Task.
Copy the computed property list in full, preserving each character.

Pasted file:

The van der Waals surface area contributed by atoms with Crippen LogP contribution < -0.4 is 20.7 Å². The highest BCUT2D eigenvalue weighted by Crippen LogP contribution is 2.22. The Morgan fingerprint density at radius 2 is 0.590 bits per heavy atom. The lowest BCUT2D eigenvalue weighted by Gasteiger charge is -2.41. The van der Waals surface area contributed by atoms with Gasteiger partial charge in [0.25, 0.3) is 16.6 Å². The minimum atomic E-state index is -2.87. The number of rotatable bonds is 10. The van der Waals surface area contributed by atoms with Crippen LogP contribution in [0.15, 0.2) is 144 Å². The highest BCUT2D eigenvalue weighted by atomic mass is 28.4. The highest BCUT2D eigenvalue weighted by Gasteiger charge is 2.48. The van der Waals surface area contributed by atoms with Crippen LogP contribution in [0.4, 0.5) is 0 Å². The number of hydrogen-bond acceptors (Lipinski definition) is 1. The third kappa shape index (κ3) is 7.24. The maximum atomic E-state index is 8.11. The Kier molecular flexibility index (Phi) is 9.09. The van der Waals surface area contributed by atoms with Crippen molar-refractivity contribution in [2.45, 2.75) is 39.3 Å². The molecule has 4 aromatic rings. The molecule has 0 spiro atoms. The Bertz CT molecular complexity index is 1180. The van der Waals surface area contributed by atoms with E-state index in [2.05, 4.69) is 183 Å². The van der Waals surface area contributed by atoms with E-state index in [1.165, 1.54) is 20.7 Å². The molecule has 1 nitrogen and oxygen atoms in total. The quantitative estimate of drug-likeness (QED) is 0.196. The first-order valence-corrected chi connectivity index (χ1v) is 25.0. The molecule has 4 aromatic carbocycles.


The van der Waals surface area contributed by atoms with Crippen LogP contribution < -0.4 is 20.7 Å². The highest BCUT2D eigenvalue weighted by Crippen LogP contribution is 2.22. The Morgan fingerprint density at radius 2 is 0.590 bits per heavy atom. The lowest BCUT2D eigenvalue weighted by Gasteiger charge is -2.41. The van der Waals surface area contributed by atoms with Gasteiger partial charge in [0.25, 0.3) is 16.6 Å². The minimum atomic E-state index is -2.87. The number of rotatable bonds is 10. The van der Waals surface area contributed by atoms with Crippen LogP contribution in [0.15, 0.2) is 144 Å². The highest BCUT2D eigenvalue weighted by atomic mass is 28.4. The highest BCUT2D eigenvalue weighted by Gasteiger charge is 2.48. The van der Waals surface area contributed by atoms with Crippen LogP contribution in [0.4, 0.5) is 0 Å². The number of hydrogen-bond acceptors (Lipinski definition) is 1. The third kappa shape index (κ3) is 7.24. The maximum atomic E-state index is 8.11. The Kier molecular flexibility index (Phi) is 9.09. The van der Waals surface area contributed by atoms with Crippen molar-refractivity contribution in [2.45, 2.75) is 39.3 Å². The molecule has 4 aromatic rings. The molecule has 0 spiro atoms. The Bertz CT molecular complexity index is 1180. The van der Waals surface area contributed by atoms with E-state index in [2.05, 4.69) is 183 Å². The van der Waals surface area contributed by atoms with E-state index in [1.165, 1.54) is 20.7 Å². The molecule has 1 nitrogen and oxygen atoms in total. The quantitative estimate of drug-likeness (QED) is 0.196. The first-order valence-corrected chi connectivity index (χ1v) is 25.0. The molecule has 4 aromatic carbocycles.